• phil cantor/@osgphil

Has The NFL and Football Itself Jumped the Shark?


Vintage TV Moment

For those of you a certain age--you know exactly what the Headline is referring to, but there are at least two generations of people in the internet age who may very well not.


For those unsure---it refers to what many "Older" Pop Culture experts refer to as the moment something peaks and starts its downhill slide. In this instance it refers to the immensely popular TV Show "Happy Days". Before the episode---which featured star Henry Winkler at "The Fonz" inexplicably donning water-skis and ski jumping over a supposed "Shark" hemmed in by buoys near a California pier. (Note--the show was not based in California).




Shortly after the episode, the ratings for Happy Days plummeted, the ratings never again reached the pinnacle they once held and the show stayed on the air another 7-years in various incarnations before leaving the air in 1984.


But enough TV history....we're talking 'bout "Football".....


It might be a mixed metaphor, it might not--but you can easily argue Football is slowly approaching this same point in its existence. The unquestioned "King" of Professional and College Sports, the game continues to rake in Billions upon billions of dollars and TV Ratings for most games at both College and Professional dominate TV and online ratings and conversation.


Problems are however not just on the horizon---they are fully in view. Perhaps the biggest of them being safety/injuries to players.


The latest "Headline" featured 29-year old, star QB Andrew Luck walking away from the Indianapolis Colts because he could no longer deal with the successive string of injuries he is and has been dealing with during his 7-year career.


There have been a variety of pro's, including Hall of Fame RB Barry Sanders who walked away long before he had to citing health concerns. There have been a rash of players worried about recurring concussion issues walk away because they were concerned what the damage was doing to their brains and ability to deal with every day life.


Concussions continue to be a constant concern among players not just at the professional level as everyone from Pee-Wee Leagues on up have had major concerns about the impact the game is taking on both young kids and relatively young men.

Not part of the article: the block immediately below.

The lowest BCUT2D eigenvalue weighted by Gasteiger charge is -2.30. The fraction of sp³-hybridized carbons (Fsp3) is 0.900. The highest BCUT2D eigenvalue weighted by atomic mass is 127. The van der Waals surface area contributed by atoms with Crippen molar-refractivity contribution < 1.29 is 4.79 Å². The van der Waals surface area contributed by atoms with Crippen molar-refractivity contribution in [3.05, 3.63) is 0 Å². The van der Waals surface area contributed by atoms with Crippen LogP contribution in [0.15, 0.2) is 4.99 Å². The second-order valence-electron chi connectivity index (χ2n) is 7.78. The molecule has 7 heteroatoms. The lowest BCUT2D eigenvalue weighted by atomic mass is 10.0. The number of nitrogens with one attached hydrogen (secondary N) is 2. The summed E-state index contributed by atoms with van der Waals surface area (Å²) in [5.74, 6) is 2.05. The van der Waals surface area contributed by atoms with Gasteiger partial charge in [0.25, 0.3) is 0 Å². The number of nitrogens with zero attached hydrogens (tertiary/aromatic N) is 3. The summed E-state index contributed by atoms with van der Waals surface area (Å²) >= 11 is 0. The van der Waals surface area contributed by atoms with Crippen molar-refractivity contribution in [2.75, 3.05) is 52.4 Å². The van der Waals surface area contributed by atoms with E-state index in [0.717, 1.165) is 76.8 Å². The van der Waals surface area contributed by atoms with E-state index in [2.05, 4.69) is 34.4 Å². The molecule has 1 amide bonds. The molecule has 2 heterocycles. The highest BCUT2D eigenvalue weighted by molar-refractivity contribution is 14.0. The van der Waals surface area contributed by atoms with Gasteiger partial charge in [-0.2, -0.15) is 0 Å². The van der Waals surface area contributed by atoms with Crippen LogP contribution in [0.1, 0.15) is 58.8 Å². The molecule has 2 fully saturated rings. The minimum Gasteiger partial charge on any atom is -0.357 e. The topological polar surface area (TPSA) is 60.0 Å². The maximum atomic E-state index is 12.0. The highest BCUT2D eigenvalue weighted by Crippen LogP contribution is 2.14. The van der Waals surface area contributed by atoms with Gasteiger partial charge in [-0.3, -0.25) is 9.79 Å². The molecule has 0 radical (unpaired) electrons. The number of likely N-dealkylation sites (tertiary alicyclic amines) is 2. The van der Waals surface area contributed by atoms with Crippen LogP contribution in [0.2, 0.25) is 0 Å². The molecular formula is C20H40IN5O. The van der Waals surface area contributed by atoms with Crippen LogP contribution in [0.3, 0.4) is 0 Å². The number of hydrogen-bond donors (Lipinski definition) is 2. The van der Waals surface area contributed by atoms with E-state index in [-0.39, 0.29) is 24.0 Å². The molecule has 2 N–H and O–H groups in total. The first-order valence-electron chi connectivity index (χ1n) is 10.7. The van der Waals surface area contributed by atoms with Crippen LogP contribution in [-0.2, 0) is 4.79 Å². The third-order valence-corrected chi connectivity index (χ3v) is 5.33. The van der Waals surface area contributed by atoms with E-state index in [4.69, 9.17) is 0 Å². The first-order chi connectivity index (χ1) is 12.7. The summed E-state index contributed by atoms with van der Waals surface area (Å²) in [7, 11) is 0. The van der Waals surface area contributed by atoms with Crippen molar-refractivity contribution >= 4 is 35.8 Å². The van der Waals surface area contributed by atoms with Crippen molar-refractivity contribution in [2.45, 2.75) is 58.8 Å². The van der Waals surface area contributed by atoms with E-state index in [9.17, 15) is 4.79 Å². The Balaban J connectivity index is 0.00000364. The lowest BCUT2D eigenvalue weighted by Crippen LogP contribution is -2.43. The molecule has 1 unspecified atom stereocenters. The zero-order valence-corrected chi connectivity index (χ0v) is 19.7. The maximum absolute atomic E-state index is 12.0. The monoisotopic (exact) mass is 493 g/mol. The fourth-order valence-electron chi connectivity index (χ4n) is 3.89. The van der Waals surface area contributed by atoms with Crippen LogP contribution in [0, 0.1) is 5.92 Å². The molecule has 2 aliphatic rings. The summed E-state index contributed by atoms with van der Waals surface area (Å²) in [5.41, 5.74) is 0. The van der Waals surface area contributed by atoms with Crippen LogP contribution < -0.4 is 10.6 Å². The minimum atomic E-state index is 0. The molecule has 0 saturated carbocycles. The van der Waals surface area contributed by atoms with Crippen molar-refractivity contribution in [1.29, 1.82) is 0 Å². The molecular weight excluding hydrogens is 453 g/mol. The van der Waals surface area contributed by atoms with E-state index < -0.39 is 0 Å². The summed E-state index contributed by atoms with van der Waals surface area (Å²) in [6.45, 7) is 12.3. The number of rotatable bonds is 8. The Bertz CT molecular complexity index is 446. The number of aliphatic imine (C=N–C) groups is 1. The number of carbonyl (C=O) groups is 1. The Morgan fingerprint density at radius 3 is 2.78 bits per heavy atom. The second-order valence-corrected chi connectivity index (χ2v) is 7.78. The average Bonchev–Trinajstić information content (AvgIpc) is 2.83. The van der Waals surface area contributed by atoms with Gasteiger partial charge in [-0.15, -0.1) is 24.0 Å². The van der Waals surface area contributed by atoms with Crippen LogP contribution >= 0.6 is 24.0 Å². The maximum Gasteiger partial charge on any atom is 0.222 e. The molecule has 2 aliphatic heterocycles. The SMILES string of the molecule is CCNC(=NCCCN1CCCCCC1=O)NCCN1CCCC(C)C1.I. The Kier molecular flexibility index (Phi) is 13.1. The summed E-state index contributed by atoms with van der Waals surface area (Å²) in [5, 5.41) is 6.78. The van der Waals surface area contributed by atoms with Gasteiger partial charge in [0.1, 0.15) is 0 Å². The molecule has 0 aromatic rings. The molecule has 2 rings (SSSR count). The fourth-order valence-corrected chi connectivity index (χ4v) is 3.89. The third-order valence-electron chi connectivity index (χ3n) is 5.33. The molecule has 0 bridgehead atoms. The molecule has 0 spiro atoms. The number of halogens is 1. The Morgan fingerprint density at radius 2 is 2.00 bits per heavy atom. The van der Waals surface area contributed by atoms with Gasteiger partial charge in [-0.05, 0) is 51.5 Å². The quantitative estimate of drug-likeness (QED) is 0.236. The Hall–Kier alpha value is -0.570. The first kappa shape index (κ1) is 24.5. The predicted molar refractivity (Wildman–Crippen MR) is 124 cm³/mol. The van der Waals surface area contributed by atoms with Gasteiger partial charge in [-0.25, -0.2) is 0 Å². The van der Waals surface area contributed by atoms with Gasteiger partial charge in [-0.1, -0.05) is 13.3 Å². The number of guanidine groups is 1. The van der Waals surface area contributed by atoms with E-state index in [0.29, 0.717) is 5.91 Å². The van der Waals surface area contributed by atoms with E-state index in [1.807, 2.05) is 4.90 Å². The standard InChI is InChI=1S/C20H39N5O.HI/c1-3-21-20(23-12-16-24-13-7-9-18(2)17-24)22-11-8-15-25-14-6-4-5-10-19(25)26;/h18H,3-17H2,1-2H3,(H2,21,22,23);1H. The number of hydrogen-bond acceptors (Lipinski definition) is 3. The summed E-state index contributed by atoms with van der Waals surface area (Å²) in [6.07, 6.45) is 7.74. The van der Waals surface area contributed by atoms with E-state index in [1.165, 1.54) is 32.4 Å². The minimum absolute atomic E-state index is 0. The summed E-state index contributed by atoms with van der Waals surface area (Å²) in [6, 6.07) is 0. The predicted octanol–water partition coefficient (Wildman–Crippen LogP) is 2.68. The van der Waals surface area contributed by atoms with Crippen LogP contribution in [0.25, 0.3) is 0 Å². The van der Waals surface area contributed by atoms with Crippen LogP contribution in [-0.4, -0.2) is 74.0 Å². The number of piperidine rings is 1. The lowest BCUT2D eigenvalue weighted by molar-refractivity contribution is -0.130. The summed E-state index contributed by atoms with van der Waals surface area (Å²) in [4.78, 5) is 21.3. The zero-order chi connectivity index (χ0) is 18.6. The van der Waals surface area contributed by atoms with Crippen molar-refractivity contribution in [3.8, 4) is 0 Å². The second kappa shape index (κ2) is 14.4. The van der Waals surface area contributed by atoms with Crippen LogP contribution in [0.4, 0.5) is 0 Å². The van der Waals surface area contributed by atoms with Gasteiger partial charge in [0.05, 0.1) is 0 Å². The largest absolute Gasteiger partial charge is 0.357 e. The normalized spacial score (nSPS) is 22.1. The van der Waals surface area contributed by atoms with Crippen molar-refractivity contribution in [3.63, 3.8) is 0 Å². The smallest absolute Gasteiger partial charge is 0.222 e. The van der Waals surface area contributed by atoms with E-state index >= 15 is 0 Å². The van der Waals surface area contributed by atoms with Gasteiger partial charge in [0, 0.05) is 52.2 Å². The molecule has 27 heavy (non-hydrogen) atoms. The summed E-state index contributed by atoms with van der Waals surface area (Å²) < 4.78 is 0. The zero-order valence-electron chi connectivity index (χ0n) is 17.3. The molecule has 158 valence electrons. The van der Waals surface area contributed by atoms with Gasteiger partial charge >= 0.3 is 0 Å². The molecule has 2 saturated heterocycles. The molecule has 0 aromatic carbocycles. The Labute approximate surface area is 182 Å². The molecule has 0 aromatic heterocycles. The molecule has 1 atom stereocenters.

So many people---particularly those who got the reference at the beginning are often the first to decry the athletes from shying away from the game, from being concerned about their health. Often the response is "You get paid to do this!" or "I paid good money to see you play".


It's a dilemma--and a growing one at that. The NFL, NCAA, High School and others are beginning to have to deal with and there are no easy answers. Players at all positions are bigger, faster and stronger and the encouragement for the violent collisions that come with the game are always popular among the fans.


So how do you balance the nature and competitiveness of the game with the wants of the fans and the needs of the coaches and the health of the players.


I don't pretend to know a good answer for it--I enjoy the game, but how do you make it work for all parties? Someone (much smarter than me) is going to need to come up with a workable solution or your going to see the game decline.


It's a tough sell to the parents of a 10-year old to say "Play Football" it's the most popular game. Especially if the parents are concerned about their child's health. There are other options at that age. Soccer, Baseball, Basketball, Golf and more.....


I'm not even getting to the financial issues which are different at each level. The NFL Ownership has seemingly more money than god, cities begging to spend billions to build them stadiums yet won't pay the players putting their health on the line when they ask for it.


Players won't be happy no matter what they are getting paid. If someone gets a bigger paycheck, they want the same thing. (Note---most NFL contracts aren't guaranteed)....Never mind the attendance which has been declining (albeit slightly) over the past few seasons. Forking over $100 per ticket and $20 for a hot dog and beer is catching up with a lot of people.


That being said--it hasn't shown yet in viewership. The numbers in 2018 were up over the sliding 2017 viewer numbers though they don't approach numbers 10-years ago. A lot of that has nothing to do with the league--rather that their are just less people watching broadcast television.


College Football's issues are a bit different though the contact/injury issue does come into play. In MY opinion, the biggest issue the game faces is lack of parity.


Yup, I said it. While having some combination of Alabama, Clemson, Georgia, Notre Dame, Ohio State and Oklahoma playing for titles every single season is great for ESPN, it's awful for the game.


I've said a zillion times there's no point in having Power 5 schools like those above competing for the same title Group of 5 schools are. There is no universe where having 120 teams with ZERO chance of winning a National Championship before the first game is played is a sustainable business model. Which is exactly what we've currently got.


All that being said, I don't want to see football go away and I'm reasonably certain it won't in at least the rest of my lifetime. But the other sports are gaining ground. At a grass roots level, you could argue certain sports have passed Football in popularity. Go to your local rec center park and see how many kids are playing soccer.....


I don't know if there is a way to fix the issue though I'd love to hear if you do. Because I'm telling you---if something doesn't change or give way, then we've already had "Peak Football"....everything after this seriously should be viewed under the premise the game itself has already "Jumped the Shark"....

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